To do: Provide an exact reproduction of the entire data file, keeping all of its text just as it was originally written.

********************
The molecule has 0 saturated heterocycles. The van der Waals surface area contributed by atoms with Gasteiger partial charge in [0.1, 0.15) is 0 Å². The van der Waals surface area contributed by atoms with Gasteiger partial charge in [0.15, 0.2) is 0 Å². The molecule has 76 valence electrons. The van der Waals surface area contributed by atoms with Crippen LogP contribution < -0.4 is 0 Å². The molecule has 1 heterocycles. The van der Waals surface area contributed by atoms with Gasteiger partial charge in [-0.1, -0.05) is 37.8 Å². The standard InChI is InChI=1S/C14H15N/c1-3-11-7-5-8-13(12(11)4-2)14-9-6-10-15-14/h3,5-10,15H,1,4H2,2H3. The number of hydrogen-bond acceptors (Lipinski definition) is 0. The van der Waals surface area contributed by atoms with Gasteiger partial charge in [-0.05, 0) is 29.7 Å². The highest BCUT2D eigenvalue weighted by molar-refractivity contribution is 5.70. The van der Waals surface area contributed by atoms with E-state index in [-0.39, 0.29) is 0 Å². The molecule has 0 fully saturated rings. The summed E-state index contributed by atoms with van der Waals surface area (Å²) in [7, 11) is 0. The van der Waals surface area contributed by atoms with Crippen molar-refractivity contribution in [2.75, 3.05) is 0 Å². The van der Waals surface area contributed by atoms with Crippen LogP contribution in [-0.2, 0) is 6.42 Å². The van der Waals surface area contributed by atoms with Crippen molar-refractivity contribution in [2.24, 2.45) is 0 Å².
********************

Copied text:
The molecule has 0 saturated heterocycles. The van der Waals surface area contributed by atoms with Gasteiger partial charge in [0.1, 0.15) is 0 Å². The van der Waals surface area contributed by atoms with Gasteiger partial charge in [0.15, 0.2) is 0 Å². The molecule has 76 valence electrons. The van der Waals surface area contributed by atoms with Crippen LogP contribution < -0.4 is 0 Å². The molecule has 1 heterocycles. The van der Waals surface area contributed by atoms with Gasteiger partial charge in [-0.1, -0.05) is 37.8 Å². The standard InChI is InChI=1S/C14H15N/c1-3-11-7-5-8-13(12(11)4-2)14-9-6-10-15-14/h3,5-10,15H,1,4H2,2H3. The number of hydrogen-bond acceptors (Lipinski definition) is 0. The van der Waals surface area contributed by atoms with Gasteiger partial charge in [-0.05, 0) is 29.7 Å². The highest BCUT2D eigenvalue weighted by molar-refractivity contribution is 5.70. The van der Waals surface area contributed by atoms with E-state index in [-0.39, 0.29) is 0 Å². The molecule has 0 fully saturated rings. The summed E-state index contributed by atoms with van der Waals surface area (Å²) in [7, 11) is 0. The van der Waals surface area contributed by atoms with Crippen molar-refractivity contribution in [2.75, 3.05) is 0 Å². The van der Waals surface area contributed by atoms with Crippen LogP contribution in [-0.2, 0) is 6.42 Å². The van der Waals surface area contributed by atoms with Crippen molar-refractivity contribution in [2.24, 2.45) is 0 Å².